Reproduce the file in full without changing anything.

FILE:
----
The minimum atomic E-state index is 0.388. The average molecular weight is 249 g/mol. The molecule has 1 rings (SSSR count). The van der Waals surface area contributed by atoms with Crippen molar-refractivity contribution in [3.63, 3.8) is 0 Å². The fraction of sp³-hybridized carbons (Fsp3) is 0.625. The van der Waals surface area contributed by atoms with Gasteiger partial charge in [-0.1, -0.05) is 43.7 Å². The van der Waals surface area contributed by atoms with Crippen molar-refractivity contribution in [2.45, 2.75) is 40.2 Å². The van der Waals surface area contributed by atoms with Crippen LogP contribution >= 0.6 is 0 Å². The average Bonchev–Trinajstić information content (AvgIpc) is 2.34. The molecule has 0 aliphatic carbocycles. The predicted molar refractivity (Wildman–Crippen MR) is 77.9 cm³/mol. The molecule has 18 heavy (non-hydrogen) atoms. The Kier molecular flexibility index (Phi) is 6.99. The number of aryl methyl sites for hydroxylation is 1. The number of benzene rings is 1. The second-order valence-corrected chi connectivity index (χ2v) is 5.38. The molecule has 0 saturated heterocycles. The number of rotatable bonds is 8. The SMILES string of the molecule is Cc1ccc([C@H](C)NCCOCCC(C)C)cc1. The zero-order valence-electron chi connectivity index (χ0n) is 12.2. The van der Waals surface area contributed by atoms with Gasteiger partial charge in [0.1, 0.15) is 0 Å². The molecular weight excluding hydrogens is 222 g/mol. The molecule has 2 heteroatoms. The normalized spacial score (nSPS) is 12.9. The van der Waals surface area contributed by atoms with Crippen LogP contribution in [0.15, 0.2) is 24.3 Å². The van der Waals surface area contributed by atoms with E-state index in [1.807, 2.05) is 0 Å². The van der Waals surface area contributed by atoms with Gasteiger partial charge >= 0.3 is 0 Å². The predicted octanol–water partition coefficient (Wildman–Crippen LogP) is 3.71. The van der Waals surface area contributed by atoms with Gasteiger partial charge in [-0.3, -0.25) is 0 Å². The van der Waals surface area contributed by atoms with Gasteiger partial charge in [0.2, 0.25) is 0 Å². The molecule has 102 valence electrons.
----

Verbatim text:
The minimum atomic E-state index is 0.388. The average molecular weight is 249 g/mol. The molecule has 1 rings (SSSR count). The van der Waals surface area contributed by atoms with Crippen molar-refractivity contribution in [3.63, 3.8) is 0 Å². The fraction of sp³-hybridized carbons (Fsp3) is 0.625. The van der Waals surface area contributed by atoms with Gasteiger partial charge in [-0.1, -0.05) is 43.7 Å². The van der Waals surface area contributed by atoms with Crippen molar-refractivity contribution in [2.45, 2.75) is 40.2 Å². The van der Waals surface area contributed by atoms with Crippen LogP contribution >= 0.6 is 0 Å². The average Bonchev–Trinajstić information content (AvgIpc) is 2.34. The molecule has 0 aliphatic carbocycles. The predicted molar refractivity (Wildman–Crippen MR) is 77.9 cm³/mol. The molecule has 18 heavy (non-hydrogen) atoms. The Kier molecular flexibility index (Phi) is 6.99. The number of aryl methyl sites for hydroxylation is 1. The number of benzene rings is 1. The second-order valence-corrected chi connectivity index (χ2v) is 5.38. The molecule has 0 saturated heterocycles. The number of rotatable bonds is 8. The SMILES string of the molecule is Cc1ccc([C@H](C)NCCOCCC(C)C)cc1. The zero-order valence-electron chi connectivity index (χ0n) is 12.2. The van der Waals surface area contributed by atoms with Gasteiger partial charge in [0.1, 0.15) is 0 Å². The molecular weight excluding hydrogens is 222 g/mol. The molecule has 2 heteroatoms. The normalized spacial score (nSPS) is 12.9. The van der Waals surface area contributed by atoms with Crippen LogP contribution in [0.15, 0.2) is 24.3 Å². The van der Waals surface area contributed by atoms with E-state index in [1.807, 2.05) is 0 Å². The van der Waals surface area contributed by atoms with Gasteiger partial charge >= 0.3 is 0 Å². The predicted octanol–water partition coefficient (Wildman–Crippen LogP) is 3.71. The van der Waals surface area contributed by atoms with Gasteiger partial charge in [-0.3, -0.25) is 0 Å². The van der Waals surface area contributed by atoms with Gasteiger partial charge in [0.2, 0.25) is 0 Å². The molecule has 102 valence electrons.